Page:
Fischer is due back on Earth in September, but his legacy of unbridled space-joy will remain alive on Twitter as an epic outpouring of awesome sauce.

Check out some of Fischer’s greatest hits with views from both inside and outside of the ISS:

Google Pushes AI, Machine Learning to the Front

Google Pushes AI, Machine Learning to the Front

A British data watchdog has raised questions about whether it was appropriate for a healthcare trust to share data on 1.6 million patients with DeepMind Health, an artificial intelligence company owned by Google.

The trust shared the data in connection with the test phase of Streams, an app designed to diagnose acute kidney injuries. However, the sharing was performed without an appropriate legal basis, Sky News reported earlier this week, based on a letter it obtained.

The National Data Guardian at the Department of Health earlier this year sent the letter to Stephen Powis, the medical director of the Royal Free Hospital in London, which provided the patients’ records to DeepMind. The National Data Guardian safeguards the use of healthcare information in the UK.

The UK’s Information Commissioner’s Office also has been probing the matter, and is expected to complete its investigation soon.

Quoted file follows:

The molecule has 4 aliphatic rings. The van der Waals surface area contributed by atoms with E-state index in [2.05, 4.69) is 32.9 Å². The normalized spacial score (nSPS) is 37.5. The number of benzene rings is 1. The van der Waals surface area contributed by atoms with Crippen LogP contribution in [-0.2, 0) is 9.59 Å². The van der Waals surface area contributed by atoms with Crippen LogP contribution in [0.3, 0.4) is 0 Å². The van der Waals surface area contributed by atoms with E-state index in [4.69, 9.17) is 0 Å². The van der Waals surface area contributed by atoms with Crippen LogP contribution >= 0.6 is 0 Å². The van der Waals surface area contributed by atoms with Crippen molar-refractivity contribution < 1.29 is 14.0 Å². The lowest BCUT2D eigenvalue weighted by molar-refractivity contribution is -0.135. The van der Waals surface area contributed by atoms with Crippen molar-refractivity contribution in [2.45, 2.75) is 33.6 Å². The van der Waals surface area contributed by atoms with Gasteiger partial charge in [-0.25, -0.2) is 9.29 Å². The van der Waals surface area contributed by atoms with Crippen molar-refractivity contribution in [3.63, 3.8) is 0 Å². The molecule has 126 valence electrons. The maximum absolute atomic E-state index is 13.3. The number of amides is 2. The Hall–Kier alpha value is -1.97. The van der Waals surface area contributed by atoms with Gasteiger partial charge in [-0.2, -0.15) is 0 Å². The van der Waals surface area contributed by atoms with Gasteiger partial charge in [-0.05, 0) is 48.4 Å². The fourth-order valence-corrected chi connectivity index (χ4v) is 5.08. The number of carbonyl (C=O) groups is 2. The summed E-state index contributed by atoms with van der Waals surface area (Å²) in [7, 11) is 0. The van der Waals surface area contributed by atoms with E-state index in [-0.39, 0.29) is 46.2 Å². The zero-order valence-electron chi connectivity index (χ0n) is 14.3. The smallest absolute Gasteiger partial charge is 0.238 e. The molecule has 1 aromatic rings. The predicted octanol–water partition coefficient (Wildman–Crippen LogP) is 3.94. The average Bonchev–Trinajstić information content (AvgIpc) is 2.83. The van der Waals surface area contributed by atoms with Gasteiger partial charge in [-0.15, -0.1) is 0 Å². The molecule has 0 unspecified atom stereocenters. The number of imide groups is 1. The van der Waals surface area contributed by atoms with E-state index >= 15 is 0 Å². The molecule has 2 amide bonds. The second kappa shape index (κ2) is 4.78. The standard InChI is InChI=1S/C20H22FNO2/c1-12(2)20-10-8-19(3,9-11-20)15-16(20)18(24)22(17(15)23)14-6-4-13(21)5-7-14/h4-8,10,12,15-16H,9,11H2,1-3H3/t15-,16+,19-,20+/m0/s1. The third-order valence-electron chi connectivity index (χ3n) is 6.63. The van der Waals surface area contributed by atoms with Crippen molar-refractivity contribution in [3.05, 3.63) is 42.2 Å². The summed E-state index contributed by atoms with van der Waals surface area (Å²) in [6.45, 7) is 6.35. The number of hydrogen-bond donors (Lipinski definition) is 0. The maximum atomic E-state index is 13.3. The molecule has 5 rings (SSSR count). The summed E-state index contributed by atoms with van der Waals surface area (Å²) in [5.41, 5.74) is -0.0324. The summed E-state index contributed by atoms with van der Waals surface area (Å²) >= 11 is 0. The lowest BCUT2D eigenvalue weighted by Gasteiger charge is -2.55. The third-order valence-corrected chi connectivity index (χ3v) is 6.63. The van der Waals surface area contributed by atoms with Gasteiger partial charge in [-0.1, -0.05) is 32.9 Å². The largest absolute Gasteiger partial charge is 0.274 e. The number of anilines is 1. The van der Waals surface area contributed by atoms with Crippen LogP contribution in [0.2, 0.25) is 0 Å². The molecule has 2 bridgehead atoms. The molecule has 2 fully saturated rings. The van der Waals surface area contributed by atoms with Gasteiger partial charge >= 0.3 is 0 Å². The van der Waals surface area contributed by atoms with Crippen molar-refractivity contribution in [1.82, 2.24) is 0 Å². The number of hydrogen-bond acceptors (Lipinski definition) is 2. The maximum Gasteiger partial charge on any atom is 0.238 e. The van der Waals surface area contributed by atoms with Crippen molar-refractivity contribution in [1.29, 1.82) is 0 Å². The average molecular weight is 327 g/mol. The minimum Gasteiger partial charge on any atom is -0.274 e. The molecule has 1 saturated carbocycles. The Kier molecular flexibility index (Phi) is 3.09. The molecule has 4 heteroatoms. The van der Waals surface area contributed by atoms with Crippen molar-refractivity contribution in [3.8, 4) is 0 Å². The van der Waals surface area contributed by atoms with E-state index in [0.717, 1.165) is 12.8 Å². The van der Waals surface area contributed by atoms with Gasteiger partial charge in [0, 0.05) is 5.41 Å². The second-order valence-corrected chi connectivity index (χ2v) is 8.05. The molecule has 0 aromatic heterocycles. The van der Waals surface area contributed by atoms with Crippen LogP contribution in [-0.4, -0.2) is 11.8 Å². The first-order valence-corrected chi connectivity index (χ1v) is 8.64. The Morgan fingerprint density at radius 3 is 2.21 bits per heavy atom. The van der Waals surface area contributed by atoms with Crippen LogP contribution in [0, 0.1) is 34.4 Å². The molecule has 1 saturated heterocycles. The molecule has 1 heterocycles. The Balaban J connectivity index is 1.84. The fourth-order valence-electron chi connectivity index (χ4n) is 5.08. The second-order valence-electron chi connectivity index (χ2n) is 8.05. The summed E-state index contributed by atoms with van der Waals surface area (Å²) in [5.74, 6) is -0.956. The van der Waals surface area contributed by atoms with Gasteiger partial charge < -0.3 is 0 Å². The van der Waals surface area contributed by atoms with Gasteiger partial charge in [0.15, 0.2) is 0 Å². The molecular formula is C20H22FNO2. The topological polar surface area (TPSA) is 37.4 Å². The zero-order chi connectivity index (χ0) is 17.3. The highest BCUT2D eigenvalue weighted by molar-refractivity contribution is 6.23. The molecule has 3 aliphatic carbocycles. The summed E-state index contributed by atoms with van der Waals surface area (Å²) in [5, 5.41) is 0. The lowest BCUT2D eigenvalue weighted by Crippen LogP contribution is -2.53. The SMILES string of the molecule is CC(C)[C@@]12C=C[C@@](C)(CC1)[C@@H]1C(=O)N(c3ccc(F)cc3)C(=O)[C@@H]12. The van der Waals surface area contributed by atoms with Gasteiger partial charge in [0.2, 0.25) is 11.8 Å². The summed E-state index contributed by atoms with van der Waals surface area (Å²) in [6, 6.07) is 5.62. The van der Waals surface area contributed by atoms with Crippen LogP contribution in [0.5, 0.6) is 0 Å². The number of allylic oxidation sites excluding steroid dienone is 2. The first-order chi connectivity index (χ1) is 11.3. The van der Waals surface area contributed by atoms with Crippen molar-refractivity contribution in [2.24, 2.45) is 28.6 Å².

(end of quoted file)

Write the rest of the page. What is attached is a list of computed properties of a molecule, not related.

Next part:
One of the concerns since the launch of the Streams project has been whether the data shared with Google would be used appropriately.

“The data used to provide the app has always been strictly controlled by the Royal Free and has never been used for commercial purposes or combined with Google products, services or ads — and never will be,” DeepMind said in a statement provided to TechNewsWorld by spokesperson Ruth Barnett.

DeepMind also said that it recognizes that there needs to be much more public engagement and discussion about new technology in the National Health System, and that it wants to be one of the most transparent companies working in NHS IT.

Safety-First Approach

Royal Free takes seriously the conclusions of the NDG, the hospital said in a statement provided to TechNewsWorld by spokesperson Ian Lloyd. It is pleased that the NDG asked the Department of Health to look closely at the regulatory framework and guidance provided to organizations engaging in innovation.